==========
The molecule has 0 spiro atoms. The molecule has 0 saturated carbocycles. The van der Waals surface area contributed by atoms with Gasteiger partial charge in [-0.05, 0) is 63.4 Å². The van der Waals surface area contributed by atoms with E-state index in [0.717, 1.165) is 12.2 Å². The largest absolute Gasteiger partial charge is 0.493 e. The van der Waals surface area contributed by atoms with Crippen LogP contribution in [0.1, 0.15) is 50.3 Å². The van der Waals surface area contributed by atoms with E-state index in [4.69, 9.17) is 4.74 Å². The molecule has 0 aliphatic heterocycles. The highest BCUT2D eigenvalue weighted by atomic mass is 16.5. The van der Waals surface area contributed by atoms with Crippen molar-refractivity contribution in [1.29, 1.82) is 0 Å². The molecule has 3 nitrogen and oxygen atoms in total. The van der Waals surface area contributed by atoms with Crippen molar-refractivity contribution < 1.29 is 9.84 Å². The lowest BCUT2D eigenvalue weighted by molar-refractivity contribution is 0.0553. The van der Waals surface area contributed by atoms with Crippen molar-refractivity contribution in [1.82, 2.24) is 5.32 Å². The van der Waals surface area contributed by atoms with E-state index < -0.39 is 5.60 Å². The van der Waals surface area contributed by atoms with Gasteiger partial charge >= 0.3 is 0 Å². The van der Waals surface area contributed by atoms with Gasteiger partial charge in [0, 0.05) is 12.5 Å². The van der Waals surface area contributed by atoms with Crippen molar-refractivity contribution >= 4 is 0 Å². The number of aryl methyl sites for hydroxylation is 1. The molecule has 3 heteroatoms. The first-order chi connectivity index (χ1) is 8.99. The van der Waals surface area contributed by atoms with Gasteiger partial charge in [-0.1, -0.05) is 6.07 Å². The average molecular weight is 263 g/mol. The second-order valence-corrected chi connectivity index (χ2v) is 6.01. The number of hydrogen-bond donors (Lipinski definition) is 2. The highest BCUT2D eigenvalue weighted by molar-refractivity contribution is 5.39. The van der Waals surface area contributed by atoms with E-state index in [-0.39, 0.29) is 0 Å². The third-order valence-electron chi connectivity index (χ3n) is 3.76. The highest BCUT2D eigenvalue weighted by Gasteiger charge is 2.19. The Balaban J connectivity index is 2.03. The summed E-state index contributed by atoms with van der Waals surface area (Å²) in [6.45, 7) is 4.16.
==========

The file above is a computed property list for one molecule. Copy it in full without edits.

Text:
The molecule has 0 spiro atoms. The molecule has 0 saturated carbocycles. The van der Waals surface area contributed by atoms with Gasteiger partial charge in [-0.05, 0) is 63.4 Å². The van der Waals surface area contributed by atoms with E-state index in [0.717, 1.165) is 12.2 Å². The largest absolute Gasteiger partial charge is 0.493 e. The van der Waals surface area contributed by atoms with Crippen LogP contribution in [0.1, 0.15) is 50.3 Å². The van der Waals surface area contributed by atoms with E-state index in [4.69, 9.17) is 4.74 Å². The molecule has 0 aliphatic heterocycles. The highest BCUT2D eigenvalue weighted by atomic mass is 16.5. The van der Waals surface area contributed by atoms with Crippen molar-refractivity contribution in [1.29, 1.82) is 0 Å². The molecule has 3 nitrogen and oxygen atoms in total. The van der Waals surface area contributed by atoms with Crippen molar-refractivity contribution < 1.29 is 9.84 Å². The lowest BCUT2D eigenvalue weighted by molar-refractivity contribution is 0.0553. The van der Waals surface area contributed by atoms with Crippen molar-refractivity contribution in [1.82, 2.24) is 5.32 Å². The van der Waals surface area contributed by atoms with E-state index < -0.39 is 5.60 Å². The van der Waals surface area contributed by atoms with Gasteiger partial charge >= 0.3 is 0 Å². The van der Waals surface area contributed by atoms with Gasteiger partial charge in [0, 0.05) is 12.5 Å². The van der Waals surface area contributed by atoms with Crippen molar-refractivity contribution >= 4 is 0 Å². The number of aryl methyl sites for hydroxylation is 1. The molecule has 3 heteroatoms. The first-order chi connectivity index (χ1) is 8.99. The van der Waals surface area contributed by atoms with Gasteiger partial charge in [-0.1, -0.05) is 6.07 Å². The average molecular weight is 263 g/mol. The second-order valence-corrected chi connectivity index (χ2v) is 6.01. The number of hydrogen-bond donors (Lipinski definition) is 2. The highest BCUT2D eigenvalue weighted by molar-refractivity contribution is 5.39. The van der Waals surface area contributed by atoms with E-state index in [-0.39, 0.29) is 0 Å². The third-order valence-electron chi connectivity index (χ3n) is 3.76. The highest BCUT2D eigenvalue weighted by Gasteiger charge is 2.19. The Balaban J connectivity index is 2.03. The summed E-state index contributed by atoms with van der Waals surface area (Å²) in [6.45, 7) is 4.16.